Semantically Enriched POI as Ontological Foundation for Web-Based and Mobile Spatial Applications

Semantically Enriched POI as Ontological Foundation for Web-Based and Mobile Spatial Applications

Hardy Pundt (Harz University of Applied Sciences, Germany)
DOI: 10.4018/978-1-4666-0327-1.ch008


While developing a Web-based travel planning system, the necessity to implement a mobile component has been identified. Such a conception is aimed at a comprehensive support of a workflow that enables users to plan a trip in advance using the Web-based application, but to modify the original plan wherever and whenever they want while carrying out the journey. Within both components, Point-of-Interest (POI) plays a significant role to determine a tour. It is one claim of this chapter that the relevance of POI is dependent on the perspective of a user. As a consequence, the originally used POI database was replaced by a POI ontology which promised to support the workflow more comprehensively. This conceptual change raised several questions concerning the domain dependence of the POI ontology on the one side and universal aspects of the ontology on the other.
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Research on semantic interoperability during the last decades has resulted in various proposals on how to capture semantics for computerized applications. A challenging question is still how to transform ontological specifications into formal descriptions effectively. Such formal ontologies should be usable by computers, and therefore in running spatial applications. In such applications, ontologies can serve as comprehensive data descriptions, including not only names of and named relations between objects, but also their meaning. Furthermore, ontologies are seen as means to support knowledge sharing and reuse, and therefore interoperability between different applications (Fonseca, et al., 2001).

The philosophical term Ontology, and the term ontology, the latter also having a plural, ontologies, are different issues. In the original sense, ontologies cannot exist because there is one, and only one, Ontology. In such a sense, Ontology is related to Aristotle’s word category, which the Greek philosopher used for classifying anything that can be said or predicated about anything (Sowa, 2009). Since the term is also used in computer science, it has been applied in another sense, indicating that there are different ontologies. The philosophical term includes the description and explanation of the whole in a universal sense. The term as used in computer science indicates another view point. Ontologies are not meant as a description of the universal environment, the term environment including the natural and human-made world. Due to the large complexity and infiniteness of such an environment (the whole), computer scientists have taken a more pragmatic approach. This says that ontology describes a Universe of Discourse (UoD). Such a UoD is specific for a group of people, or Information Community (IC). This way, ontologies describe only parts of the universe. They represent a limited world view. This limitedness is due to the specific perspective, and requirements, of an IC. This is also true for Geographic Information Communities (GICs) that have specific goals and tasks which reduces their perspective on only such objects, their properties, and relations, etc., that are relevant to achieve these goals. In such a sense, there is no difference between the term ontology, and the term mini world, used in database theory. Mini worlds represent only small parts of the complex, universal world. Their advantage is that they are small enough to model and formalize them adequately in computerized environments. In Artificial Intelligence (AI), the usage of formal ontologies, instead of databases, has become popular due to their capability to describe a certain reality with a specific vocabulary, using a set of assumptions regarding the intended meaning of the vocabulary words (Horrocks, 2008; Fonseca, et al., 2001; Smith & Mark, 1998).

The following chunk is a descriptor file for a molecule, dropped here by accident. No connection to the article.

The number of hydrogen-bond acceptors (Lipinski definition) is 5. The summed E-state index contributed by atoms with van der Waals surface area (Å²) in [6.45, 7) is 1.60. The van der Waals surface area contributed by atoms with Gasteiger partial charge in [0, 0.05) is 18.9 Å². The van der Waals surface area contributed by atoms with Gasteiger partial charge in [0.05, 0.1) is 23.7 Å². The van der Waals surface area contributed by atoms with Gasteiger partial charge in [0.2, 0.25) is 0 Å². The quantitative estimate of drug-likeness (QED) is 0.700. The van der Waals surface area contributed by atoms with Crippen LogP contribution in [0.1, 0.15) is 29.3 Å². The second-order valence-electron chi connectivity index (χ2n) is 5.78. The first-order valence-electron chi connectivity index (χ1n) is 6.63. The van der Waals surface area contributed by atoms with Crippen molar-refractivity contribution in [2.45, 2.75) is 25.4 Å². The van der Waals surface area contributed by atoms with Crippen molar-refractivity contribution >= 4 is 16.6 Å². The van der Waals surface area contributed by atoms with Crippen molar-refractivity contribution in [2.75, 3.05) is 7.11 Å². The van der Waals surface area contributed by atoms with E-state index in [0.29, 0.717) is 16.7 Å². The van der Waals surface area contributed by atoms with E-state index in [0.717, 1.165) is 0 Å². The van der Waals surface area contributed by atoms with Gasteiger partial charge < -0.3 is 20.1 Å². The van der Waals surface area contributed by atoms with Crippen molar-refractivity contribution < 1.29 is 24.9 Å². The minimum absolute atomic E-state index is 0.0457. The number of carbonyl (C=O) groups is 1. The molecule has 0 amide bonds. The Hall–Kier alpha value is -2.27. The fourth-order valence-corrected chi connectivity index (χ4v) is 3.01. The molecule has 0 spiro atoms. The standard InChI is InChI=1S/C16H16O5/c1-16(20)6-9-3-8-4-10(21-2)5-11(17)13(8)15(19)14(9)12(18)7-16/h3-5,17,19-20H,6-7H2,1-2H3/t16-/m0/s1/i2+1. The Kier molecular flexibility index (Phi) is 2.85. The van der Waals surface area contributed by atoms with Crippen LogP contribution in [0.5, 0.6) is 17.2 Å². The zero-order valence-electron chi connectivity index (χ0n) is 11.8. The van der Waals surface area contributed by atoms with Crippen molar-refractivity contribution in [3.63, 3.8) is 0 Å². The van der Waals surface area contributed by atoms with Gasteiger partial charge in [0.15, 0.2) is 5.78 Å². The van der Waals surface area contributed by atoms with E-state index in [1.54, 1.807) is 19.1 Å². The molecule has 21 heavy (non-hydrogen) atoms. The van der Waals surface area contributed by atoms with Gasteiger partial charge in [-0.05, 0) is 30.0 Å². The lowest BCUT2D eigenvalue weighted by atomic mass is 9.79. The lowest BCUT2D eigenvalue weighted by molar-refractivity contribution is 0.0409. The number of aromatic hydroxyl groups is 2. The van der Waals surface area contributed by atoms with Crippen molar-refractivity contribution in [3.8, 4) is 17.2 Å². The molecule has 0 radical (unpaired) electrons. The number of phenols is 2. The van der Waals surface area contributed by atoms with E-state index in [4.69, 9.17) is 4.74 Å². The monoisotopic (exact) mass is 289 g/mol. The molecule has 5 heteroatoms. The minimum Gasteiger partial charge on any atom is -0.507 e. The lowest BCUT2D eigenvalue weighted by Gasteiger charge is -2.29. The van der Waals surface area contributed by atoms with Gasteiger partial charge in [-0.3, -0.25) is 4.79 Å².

The difficulty, or impossibility, to model the comprehensive, implicitly infinite whole, makes it necessary to take a pragmatic view concerning ontology. Instead of modeling the entire natural and human entities, their relationships, as well as interferences between humans, nature, and laws, rules, regulations, institutions, etc., it is pragmatic to select only parts of it and describe these in a manner that fit the requirements of a user. This means to appreciate that a model is incomplete, and only usable in a (one) defined environment. The vocabulary used to describe such a model must be enriched by the explanation of the assumptions of the intended meaning that underlie the terms in use. This coincides with describing ontology as a technical term denoting an artifact that is designed for a purpose, which is to enable the modeling of knowledge about some domain, real or abstract (Gruber, 2008; Smith & Mark, 1998).

The question, whether it is reasonable to design universal ontology of geographic space, or concentrate on limited, and incomplete, but efficient models, occurs necessarily in such a framework. Well defined, but limited, ontologies have been identified as manageable, usable and effective. Large, highly abstracted ontologies seem to be hard to develop, difficult to manage, and therefore nearly impossible to be applied. A universal ontology would serve as a foundation of each existing concept of geographic space and therefore—in a formal version—as foundation for nearly all computerized spatial applications. An idea like this represents a top-down-approach: the universal ontology stands on the highest level of abstraction, whereas all concepts and models in whatever spatial field are derivations.

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